The expansion of these services will start next year and continue over the following four years. This means we expect that students will start to notice an expansion in services and increased choices from 2021, depending on when the services are extended and established by given provider.

In the meantime, there are initiatives that are already available to tertiary students. For example, the Ministry of Health recently launched a number of remote and online services as part of Government's immediate response to COVID-19. This includes Melon which has a youth-specific component for people up to 25, and Staying on Track, which is an E-CBT programme.

Fund to support learners to train in high demand areas

Education Minister Chris Hipkins has announced a $320 million fund to encourage and support New Zealanders to undertake and continue in vocational education and training in high-demand industries, at no cost to learners.

The Government has made it easier for New Zealanders who want to train in industries where demand is expected to grow as the country recovers from COVID-19 and have removed costs for learners, apprentices or employers – for the next two and a half years.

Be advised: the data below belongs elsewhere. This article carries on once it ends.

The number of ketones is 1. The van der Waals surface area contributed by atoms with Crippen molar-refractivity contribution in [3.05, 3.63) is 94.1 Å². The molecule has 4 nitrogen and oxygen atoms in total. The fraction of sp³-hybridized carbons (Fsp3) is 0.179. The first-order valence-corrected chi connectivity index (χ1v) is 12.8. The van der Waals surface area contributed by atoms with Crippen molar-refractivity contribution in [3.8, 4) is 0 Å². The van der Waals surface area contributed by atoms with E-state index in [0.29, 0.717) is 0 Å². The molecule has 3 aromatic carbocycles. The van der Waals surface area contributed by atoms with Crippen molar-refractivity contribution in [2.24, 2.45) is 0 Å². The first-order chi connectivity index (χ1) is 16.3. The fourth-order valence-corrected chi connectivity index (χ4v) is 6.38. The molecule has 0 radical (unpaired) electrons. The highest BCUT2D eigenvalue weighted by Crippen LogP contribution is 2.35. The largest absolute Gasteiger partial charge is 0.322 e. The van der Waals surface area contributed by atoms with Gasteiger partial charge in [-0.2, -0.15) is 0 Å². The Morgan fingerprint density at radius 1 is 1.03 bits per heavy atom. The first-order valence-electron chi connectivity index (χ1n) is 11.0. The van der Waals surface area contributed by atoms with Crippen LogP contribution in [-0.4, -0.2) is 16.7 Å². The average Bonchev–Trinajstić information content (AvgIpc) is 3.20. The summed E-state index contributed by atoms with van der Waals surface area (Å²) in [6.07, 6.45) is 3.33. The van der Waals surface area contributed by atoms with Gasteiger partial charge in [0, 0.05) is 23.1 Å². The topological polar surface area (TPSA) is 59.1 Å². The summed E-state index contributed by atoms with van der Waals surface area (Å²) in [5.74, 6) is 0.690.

Hon. Chris Hipkins: Release of initial list of supported training to aid COVID-19 recovery – Beehive.govt.nz(external link)

Targeted Training and Apprenticeship Fund FAQs for Learners – Tertiary Education Commission(external link)

Technology Access Fund for Learners (TAFL)

Education Minister Chris Hipkins has announced a $20 million fund to help eligible tertiary learners continue their education disrupted by COVID-19.

The Government wants to ensure learners in need can access support for distance learning as soon as possible as many don’t have the appropriate devices, internet connections and related support to undertake technology-enabled learning.

The Technology Access Fund for Learners will help make digital devices and internet connections available to eligible learners. It will be available to tertiary education organisations including Wānanga, transitional industry training organisations and private training establishments who will be required to ensure vulnerable students are prioritised.